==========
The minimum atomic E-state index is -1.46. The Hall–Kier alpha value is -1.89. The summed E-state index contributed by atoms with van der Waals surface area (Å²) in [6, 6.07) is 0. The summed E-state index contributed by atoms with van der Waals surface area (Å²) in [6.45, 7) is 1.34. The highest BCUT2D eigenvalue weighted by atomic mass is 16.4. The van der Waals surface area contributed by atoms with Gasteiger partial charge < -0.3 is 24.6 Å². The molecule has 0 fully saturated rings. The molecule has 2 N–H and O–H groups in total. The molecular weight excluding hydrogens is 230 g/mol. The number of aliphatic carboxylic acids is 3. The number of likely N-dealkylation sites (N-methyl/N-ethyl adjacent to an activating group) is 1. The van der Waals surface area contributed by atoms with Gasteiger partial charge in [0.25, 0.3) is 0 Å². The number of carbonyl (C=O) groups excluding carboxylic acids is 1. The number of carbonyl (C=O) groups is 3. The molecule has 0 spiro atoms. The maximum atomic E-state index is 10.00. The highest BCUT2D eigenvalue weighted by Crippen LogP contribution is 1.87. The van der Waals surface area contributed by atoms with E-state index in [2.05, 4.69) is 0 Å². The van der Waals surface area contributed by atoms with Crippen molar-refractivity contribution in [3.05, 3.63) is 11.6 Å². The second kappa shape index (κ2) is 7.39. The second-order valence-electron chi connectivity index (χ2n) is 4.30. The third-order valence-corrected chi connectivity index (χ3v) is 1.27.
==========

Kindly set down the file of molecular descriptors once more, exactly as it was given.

The minimum atomic E-state index is -1.46. The Hall–Kier alpha value is -1.89. The summed E-state index contributed by atoms with van der Waals surface area (Å²) in [6, 6.07) is 0. The summed E-state index contributed by atoms with van der Waals surface area (Å²) in [6.45, 7) is 1.34. The highest BCUT2D eigenvalue weighted by atomic mass is 16.4. The van der Waals surface area contributed by atoms with Gasteiger partial charge < -0.3 is 24.6 Å². The molecule has 0 fully saturated rings. The molecule has 2 N–H and O–H groups in total. The molecular weight excluding hydrogens is 230 g/mol. The number of aliphatic carboxylic acids is 3. The number of likely N-dealkylation sites (N-methyl/N-ethyl adjacent to an activating group) is 1. The van der Waals surface area contributed by atoms with Gasteiger partial charge in [0.25, 0.3) is 0 Å². The number of carbonyl (C=O) groups excluding carboxylic acids is 1. The number of carbonyl (C=O) groups is 3. The molecule has 0 spiro atoms. The maximum atomic E-state index is 10.00. The highest BCUT2D eigenvalue weighted by Crippen LogP contribution is 1.87. The van der Waals surface area contributed by atoms with E-state index in [2.05, 4.69) is 0 Å². The van der Waals surface area contributed by atoms with Crippen molar-refractivity contribution in [3.05, 3.63) is 11.6 Å². The second kappa shape index (κ2) is 7.39. The second-order valence-electron chi connectivity index (χ2n) is 4.30. The third-order valence-corrected chi connectivity index (χ3v) is 1.27.